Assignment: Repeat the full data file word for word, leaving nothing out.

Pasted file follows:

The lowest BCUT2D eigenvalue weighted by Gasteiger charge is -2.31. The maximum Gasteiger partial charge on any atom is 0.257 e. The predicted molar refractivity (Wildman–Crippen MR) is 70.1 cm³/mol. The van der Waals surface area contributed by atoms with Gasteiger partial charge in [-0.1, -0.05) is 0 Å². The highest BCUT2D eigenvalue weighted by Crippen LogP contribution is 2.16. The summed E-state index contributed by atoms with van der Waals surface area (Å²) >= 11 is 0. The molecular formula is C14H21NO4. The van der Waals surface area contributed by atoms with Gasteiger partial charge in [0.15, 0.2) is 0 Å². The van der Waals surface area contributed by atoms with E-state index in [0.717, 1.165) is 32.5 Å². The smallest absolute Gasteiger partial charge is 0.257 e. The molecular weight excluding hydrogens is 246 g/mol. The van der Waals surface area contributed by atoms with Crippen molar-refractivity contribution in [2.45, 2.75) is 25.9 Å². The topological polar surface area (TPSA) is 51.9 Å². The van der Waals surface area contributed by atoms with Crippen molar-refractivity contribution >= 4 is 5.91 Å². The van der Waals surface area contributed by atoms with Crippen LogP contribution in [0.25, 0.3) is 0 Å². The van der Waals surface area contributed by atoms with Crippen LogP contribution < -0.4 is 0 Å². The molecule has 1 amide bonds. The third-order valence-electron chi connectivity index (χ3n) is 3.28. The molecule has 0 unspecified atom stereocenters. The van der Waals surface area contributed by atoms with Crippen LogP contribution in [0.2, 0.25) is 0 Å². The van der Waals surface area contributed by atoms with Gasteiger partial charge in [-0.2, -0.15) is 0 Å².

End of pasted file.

The lowest BCUT2D eigenvalue weighted by Gasteiger charge is -2.31. The maximum Gasteiger partial charge on any atom is 0.257 e. The predicted molar refractivity (Wildman–Crippen MR) is 70.1 cm³/mol. The van der Waals surface area contributed by atoms with Gasteiger partial charge in [-0.1, -0.05) is 0 Å². The highest BCUT2D eigenvalue weighted by Crippen LogP contribution is 2.16. The summed E-state index contributed by atoms with van der Waals surface area (Å²) >= 11 is 0. The molecular formula is C14H21NO4. The van der Waals surface area contributed by atoms with Gasteiger partial charge in [0.15, 0.2) is 0 Å². The van der Waals surface area contributed by atoms with E-state index in [0.717, 1.165) is 32.5 Å². The smallest absolute Gasteiger partial charge is 0.257 e. The molecular weight excluding hydrogens is 246 g/mol. The van der Waals surface area contributed by atoms with Crippen molar-refractivity contribution in [2.45, 2.75) is 25.9 Å². The topological polar surface area (TPSA) is 51.9 Å². The van der Waals surface area contributed by atoms with Crippen molar-refractivity contribution >= 4 is 5.91 Å². The van der Waals surface area contributed by atoms with Crippen LogP contribution in [0.25, 0.3) is 0 Å². The van der Waals surface area contributed by atoms with Crippen LogP contribution < -0.4 is 0 Å². The molecule has 1 amide bonds. The third-order valence-electron chi connectivity index (χ3n) is 3.28. The molecule has 0 unspecified atom stereocenters. The van der Waals surface area contributed by atoms with Crippen LogP contribution in [0.2, 0.25) is 0 Å². The van der Waals surface area contributed by atoms with Gasteiger partial charge in [-0.2, -0.15) is 0 Å².